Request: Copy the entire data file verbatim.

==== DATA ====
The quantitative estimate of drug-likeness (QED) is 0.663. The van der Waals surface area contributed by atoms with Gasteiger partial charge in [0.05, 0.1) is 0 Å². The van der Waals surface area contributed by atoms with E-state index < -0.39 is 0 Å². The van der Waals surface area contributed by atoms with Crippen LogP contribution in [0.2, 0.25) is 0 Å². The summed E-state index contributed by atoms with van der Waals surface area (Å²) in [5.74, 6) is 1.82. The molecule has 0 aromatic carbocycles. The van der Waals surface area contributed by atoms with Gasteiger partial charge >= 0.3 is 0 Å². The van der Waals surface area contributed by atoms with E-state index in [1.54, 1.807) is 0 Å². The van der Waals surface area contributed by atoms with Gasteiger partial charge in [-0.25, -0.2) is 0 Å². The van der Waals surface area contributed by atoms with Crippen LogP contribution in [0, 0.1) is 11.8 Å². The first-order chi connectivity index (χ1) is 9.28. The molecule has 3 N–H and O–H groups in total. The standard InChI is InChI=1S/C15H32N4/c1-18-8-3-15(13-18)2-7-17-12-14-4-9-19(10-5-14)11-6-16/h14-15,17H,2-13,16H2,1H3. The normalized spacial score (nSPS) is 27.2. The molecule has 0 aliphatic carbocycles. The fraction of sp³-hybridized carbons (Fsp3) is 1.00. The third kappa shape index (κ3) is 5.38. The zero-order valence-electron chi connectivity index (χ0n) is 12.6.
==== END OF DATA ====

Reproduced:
The quantitative estimate of drug-likeness (QED) is 0.663. The van der Waals surface area contributed by atoms with Gasteiger partial charge in [0.05, 0.1) is 0 Å². The van der Waals surface area contributed by atoms with E-state index < -0.39 is 0 Å². The van der Waals surface area contributed by atoms with Crippen LogP contribution in [0.2, 0.25) is 0 Å². The summed E-state index contributed by atoms with van der Waals surface area (Å²) in [5.74, 6) is 1.82. The molecule has 0 aromatic carbocycles. The van der Waals surface area contributed by atoms with Gasteiger partial charge >= 0.3 is 0 Å². The van der Waals surface area contributed by atoms with E-state index in [1.54, 1.807) is 0 Å². The van der Waals surface area contributed by atoms with Gasteiger partial charge in [-0.25, -0.2) is 0 Å². The van der Waals surface area contributed by atoms with Crippen LogP contribution in [0, 0.1) is 11.8 Å². The first-order chi connectivity index (χ1) is 9.28. The molecule has 3 N–H and O–H groups in total. The standard InChI is InChI=1S/C15H32N4/c1-18-8-3-15(13-18)2-7-17-12-14-4-9-19(10-5-14)11-6-16/h14-15,17H,2-13,16H2,1H3. The normalized spacial score (nSPS) is 27.2. The molecule has 0 aliphatic carbocycles. The fraction of sp³-hybridized carbons (Fsp3) is 1.00. The third kappa shape index (κ3) is 5.38. The zero-order valence-electron chi connectivity index (χ0n) is 12.6.